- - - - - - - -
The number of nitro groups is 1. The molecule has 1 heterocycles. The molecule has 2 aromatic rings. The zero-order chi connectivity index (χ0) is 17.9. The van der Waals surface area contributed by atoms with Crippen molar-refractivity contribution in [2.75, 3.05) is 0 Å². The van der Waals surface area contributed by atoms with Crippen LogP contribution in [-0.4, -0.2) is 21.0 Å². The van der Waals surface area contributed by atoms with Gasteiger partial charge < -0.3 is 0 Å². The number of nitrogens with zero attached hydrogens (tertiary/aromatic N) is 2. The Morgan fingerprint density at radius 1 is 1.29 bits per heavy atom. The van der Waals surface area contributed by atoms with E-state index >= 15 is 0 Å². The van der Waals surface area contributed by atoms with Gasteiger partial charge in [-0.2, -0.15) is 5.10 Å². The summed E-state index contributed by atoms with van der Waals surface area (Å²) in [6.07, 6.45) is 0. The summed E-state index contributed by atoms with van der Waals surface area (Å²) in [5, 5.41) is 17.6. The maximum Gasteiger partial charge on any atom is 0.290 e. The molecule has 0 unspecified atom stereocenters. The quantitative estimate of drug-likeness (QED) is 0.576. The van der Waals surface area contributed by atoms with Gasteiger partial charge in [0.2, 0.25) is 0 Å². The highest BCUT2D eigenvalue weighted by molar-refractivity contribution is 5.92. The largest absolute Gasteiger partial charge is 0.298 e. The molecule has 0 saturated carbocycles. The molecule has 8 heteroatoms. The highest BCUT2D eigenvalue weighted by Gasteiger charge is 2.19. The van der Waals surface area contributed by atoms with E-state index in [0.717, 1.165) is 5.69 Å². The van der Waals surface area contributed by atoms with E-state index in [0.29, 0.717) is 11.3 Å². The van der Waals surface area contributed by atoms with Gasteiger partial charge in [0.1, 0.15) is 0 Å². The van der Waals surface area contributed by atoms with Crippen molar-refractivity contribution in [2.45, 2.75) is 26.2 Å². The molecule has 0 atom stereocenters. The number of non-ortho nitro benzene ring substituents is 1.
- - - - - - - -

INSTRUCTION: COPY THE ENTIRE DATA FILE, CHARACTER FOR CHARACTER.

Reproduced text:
The number of nitro groups is 1. The molecule has 1 heterocycles. The molecule has 2 aromatic rings. The zero-order chi connectivity index (χ0) is 17.9. The van der Waals surface area contributed by atoms with Crippen molar-refractivity contribution in [2.75, 3.05) is 0 Å². The van der Waals surface area contributed by atoms with Crippen LogP contribution in [-0.4, -0.2) is 21.0 Å². The van der Waals surface area contributed by atoms with Gasteiger partial charge < -0.3 is 0 Å². The number of nitrogens with zero attached hydrogens (tertiary/aromatic N) is 2. The Morgan fingerprint density at radius 1 is 1.29 bits per heavy atom. The van der Waals surface area contributed by atoms with E-state index >= 15 is 0 Å². The van der Waals surface area contributed by atoms with Gasteiger partial charge in [-0.2, -0.15) is 5.10 Å². The summed E-state index contributed by atoms with van der Waals surface area (Å²) in [6.07, 6.45) is 0. The summed E-state index contributed by atoms with van der Waals surface area (Å²) in [5, 5.41) is 17.6. The maximum Gasteiger partial charge on any atom is 0.290 e. The molecule has 0 unspecified atom stereocenters. The quantitative estimate of drug-likeness (QED) is 0.576. The van der Waals surface area contributed by atoms with Gasteiger partial charge in [0.2, 0.25) is 0 Å². The highest BCUT2D eigenvalue weighted by molar-refractivity contribution is 5.92. The largest absolute Gasteiger partial charge is 0.298 e. The molecule has 0 saturated carbocycles. The molecule has 8 heteroatoms. The highest BCUT2D eigenvalue weighted by Gasteiger charge is 2.19. The van der Waals surface area contributed by atoms with E-state index in [0.717, 1.165) is 5.69 Å². The van der Waals surface area contributed by atoms with E-state index in [0.29, 0.717) is 11.3 Å². The van der Waals surface area contributed by atoms with Gasteiger partial charge in [0.1, 0.15) is 0 Å². The van der Waals surface area contributed by atoms with Crippen molar-refractivity contribution in [2.45, 2.75) is 26.2 Å². The molecule has 0 atom stereocenters. The number of non-ortho nitro benzene ring substituents is 1.